Future topics of research include studying long-term display or storage in the microclimates and pressure-testing the frames.  They may also develop larger cases for objects, but at this time the three frame sizes are slated to be available in September.

39th Annual Meeting – Painting Session, June 2, “When You Come to a Fork in the Road, Take It: Two Directions for the Conservation of an Anselm Kiefer” by Per Knutas, Chief Conservator, Cincinnati Art Museum

This fascinating talk explored some of the challenges presented by contemporary artworks that embrace physical change over time.

ICA Art Conservation was contacted after a large scale mixed media Anselm Kiefer painting was severely damaged in transport. Director Al Albano had interviewed the artist previously and was familiar with his materials, which included acrylic paint, lead, straw and two large steel objects mounted with cleats. The artist’s working methods were described as follows: paint applied to the support, then covered with hot lead and more paint, then intentional tearing and scraping, with areas of lead pulled up to reveal the paint below.

On site examination of the work revealed a 25 x 15 inch lead fragment at the bottom of the travel crate. The relatively straightforward problem of how to reattach this fragment was complicated when photo details from two previous exhibition catalogs revealed discrepancies in the area of damage. Apparently, the artist’s assistants had made emergency repairs at each venue of a traveling exhibition. Four campaigns of staples and three different colored silicone adhesives attested to the alterations. To further complicate matters, the painting’s original state was undocumented, and the owner didn’t want the artist to be contacted.

Initial repositioning of the fragment no longer corresponded to its previous placement due to a ball-like lead distortion and to previously applied red silicone adhesive. After “endless discussion about how to move forward,” three different approaches for reattachment of the lead fragment were suggested:

1.  Attempt to return the lead fragment to its original appearance by rejoining it to form an unsupported fold as seen in the earliest photo documentation. This option was considered too invasive and thought to lack structural integrity.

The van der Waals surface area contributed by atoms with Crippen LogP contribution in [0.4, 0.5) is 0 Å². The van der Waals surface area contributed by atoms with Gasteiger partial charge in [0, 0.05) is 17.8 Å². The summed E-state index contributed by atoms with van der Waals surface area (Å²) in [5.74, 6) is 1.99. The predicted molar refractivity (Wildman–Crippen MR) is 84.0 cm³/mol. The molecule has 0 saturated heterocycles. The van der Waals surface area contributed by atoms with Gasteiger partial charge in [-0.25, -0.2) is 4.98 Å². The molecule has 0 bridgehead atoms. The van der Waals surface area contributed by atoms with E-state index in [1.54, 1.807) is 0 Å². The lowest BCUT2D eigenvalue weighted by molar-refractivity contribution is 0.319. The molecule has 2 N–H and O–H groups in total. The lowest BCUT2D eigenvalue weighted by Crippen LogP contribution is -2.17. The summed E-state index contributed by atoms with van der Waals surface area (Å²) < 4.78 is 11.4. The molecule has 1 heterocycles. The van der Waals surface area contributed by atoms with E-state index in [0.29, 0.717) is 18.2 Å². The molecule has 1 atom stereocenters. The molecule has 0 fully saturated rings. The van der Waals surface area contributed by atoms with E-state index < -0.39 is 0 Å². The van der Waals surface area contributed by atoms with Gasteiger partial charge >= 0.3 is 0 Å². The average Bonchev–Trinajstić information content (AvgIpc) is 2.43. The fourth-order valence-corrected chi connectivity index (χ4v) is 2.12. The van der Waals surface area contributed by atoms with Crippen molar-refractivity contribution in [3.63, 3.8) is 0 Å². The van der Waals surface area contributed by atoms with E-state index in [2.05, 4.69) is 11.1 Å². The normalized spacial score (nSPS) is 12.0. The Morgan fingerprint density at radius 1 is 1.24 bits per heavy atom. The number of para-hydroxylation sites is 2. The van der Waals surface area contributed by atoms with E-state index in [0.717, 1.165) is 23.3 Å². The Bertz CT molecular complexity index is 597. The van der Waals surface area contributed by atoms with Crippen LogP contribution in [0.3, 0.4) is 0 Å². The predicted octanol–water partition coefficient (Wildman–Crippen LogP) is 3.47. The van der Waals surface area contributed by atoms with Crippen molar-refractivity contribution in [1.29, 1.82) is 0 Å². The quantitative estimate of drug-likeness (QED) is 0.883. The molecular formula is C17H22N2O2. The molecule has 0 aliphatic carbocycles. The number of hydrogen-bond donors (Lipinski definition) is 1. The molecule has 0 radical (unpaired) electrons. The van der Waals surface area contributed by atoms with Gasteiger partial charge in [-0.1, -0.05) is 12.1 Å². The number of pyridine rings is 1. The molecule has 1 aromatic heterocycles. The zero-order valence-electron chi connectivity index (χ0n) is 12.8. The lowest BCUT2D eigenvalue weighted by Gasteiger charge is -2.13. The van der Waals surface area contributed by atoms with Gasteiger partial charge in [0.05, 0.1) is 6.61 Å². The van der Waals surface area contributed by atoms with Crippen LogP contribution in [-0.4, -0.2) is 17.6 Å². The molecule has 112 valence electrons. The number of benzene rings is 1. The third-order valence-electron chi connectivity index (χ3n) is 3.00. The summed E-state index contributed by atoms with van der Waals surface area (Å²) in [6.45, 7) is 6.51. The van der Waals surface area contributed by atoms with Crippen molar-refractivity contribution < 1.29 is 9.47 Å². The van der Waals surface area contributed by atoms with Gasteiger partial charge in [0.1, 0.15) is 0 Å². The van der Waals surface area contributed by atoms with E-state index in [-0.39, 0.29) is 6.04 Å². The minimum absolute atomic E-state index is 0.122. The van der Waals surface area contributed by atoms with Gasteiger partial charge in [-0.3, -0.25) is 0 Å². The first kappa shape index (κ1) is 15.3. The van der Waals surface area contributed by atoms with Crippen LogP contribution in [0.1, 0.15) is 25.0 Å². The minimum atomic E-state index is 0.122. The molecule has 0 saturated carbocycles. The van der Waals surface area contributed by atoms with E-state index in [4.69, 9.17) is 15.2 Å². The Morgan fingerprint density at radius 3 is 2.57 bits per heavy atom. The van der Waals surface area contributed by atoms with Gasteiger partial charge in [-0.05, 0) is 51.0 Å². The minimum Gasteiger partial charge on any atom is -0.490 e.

2. Re-attach fragment as per photo detail in the 1987 catalog. Unfortunately, the ball-like lead distortion didn’t correspond to photo documentation, and a “tube” shape that was visible in the photo detail had gone missing.

3. Flatten the lead fragment and re-attach over existing ball-like shape. This option was ruled out as too free an interpretation.

Option 2 was considered to be the most viable course of action. In subsequent treatment, the ball-shaped lead component had to be removed from the work and repositioned to allow for a more precise fit of the lead fragment. Silicone adhesive was then custom formulated for color match, tensile strength and working time by a local Ohio manufacturer.  Happily, when the ball-shaped lead was unraveled, it turned out to be the missing tube shape as seen in photo details. The lead fragment was flattened and reattached with final results far exceeding expectations. The treatment was considered to be a great success.

Daisy Craddock

Craddock Painting Conservation


39th Annual Meeting – Paintings Session, June 2, 2011, “Giovanni Antonio Boltraffio’s Madonna and Child in the context of Leonardo da Vinci’s Studio Practice” by Sue Ann Chui

Ms. Chui presented a truly gorgeous Renaissance painting that came from the Budapest Museum of Fine Arts to the J. Paul Getty Museum for a collaborative research and conservation project. Immediately it was clear that the style was recognizable as influenced by Leonardo da Vinci. This was probably the reason for the misattribution in the 18th century and earlier. With an array of beautiful photography comparing various paintings art historically, the very convincing case was made for the current attribution to Giovanni Antonio Boltraffio, a student of Leonardo in his workshop in Milan at the turn of the 16th century.


Mother and Child by Giovanni Antonio Boltraffio
BC: Giovanni Antonio Boltraffio (Italian, 1467 - 1516) Madonna and Child, about 1508 Italian Oil on panel Szépmüvészeti Múzeum
Previous restoration of cradling
Before Conservation: Back of Panel, Giovanni Antonio Boltraffio (Italian, 1467 - 1516), Madonna and Child, about 1508 Italian Oil on panel, Szépmüvészeti Múzeum